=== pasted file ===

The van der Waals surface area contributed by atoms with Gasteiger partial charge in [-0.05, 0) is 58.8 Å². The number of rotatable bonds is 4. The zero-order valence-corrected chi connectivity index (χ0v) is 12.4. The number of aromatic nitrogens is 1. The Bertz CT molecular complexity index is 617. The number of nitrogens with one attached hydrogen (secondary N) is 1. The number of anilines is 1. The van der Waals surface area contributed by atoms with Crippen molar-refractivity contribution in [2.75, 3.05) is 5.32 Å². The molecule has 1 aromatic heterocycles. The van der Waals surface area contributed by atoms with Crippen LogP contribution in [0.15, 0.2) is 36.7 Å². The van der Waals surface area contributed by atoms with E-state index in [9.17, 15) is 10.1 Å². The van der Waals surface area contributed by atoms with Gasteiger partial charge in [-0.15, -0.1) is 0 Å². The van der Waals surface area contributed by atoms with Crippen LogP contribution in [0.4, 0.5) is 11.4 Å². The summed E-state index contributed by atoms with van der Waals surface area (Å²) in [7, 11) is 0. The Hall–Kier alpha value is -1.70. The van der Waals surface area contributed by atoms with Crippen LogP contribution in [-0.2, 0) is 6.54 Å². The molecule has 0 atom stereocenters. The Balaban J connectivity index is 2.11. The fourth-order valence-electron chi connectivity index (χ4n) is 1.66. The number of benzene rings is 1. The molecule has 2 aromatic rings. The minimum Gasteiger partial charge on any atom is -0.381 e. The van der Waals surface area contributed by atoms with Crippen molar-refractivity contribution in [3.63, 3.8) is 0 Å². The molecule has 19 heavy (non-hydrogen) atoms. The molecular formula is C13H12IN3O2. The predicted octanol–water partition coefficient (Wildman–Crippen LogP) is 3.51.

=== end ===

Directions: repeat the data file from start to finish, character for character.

The van der Waals surface area contributed by atoms with Gasteiger partial charge in [-0.05, 0) is 58.8 Å². The number of rotatable bonds is 4. The zero-order valence-corrected chi connectivity index (χ0v) is 12.4. The number of aromatic nitrogens is 1. The Bertz CT molecular complexity index is 617. The number of nitrogens with one attached hydrogen (secondary N) is 1. The number of anilines is 1. The van der Waals surface area contributed by atoms with Crippen molar-refractivity contribution in [2.75, 3.05) is 5.32 Å². The molecule has 1 aromatic heterocycles. The van der Waals surface area contributed by atoms with Crippen LogP contribution in [0.15, 0.2) is 36.7 Å². The van der Waals surface area contributed by atoms with E-state index in [9.17, 15) is 10.1 Å². The van der Waals surface area contributed by atoms with Gasteiger partial charge in [-0.15, -0.1) is 0 Å². The van der Waals surface area contributed by atoms with Crippen LogP contribution in [0.4, 0.5) is 11.4 Å². The summed E-state index contributed by atoms with van der Waals surface area (Å²) in [7, 11) is 0. The Hall–Kier alpha value is -1.70. The van der Waals surface area contributed by atoms with Crippen LogP contribution in [-0.2, 0) is 6.54 Å². The molecule has 0 atom stereocenters. The Balaban J connectivity index is 2.11. The fourth-order valence-electron chi connectivity index (χ4n) is 1.66. The number of benzene rings is 1. The molecule has 2 aromatic rings. The minimum Gasteiger partial charge on any atom is -0.381 e. The van der Waals surface area contributed by atoms with Crippen molar-refractivity contribution in [3.63, 3.8) is 0 Å². The molecule has 19 heavy (non-hydrogen) atoms. The molecular formula is C13H12IN3O2. The predicted octanol–water partition coefficient (Wildman–Crippen LogP) is 3.51.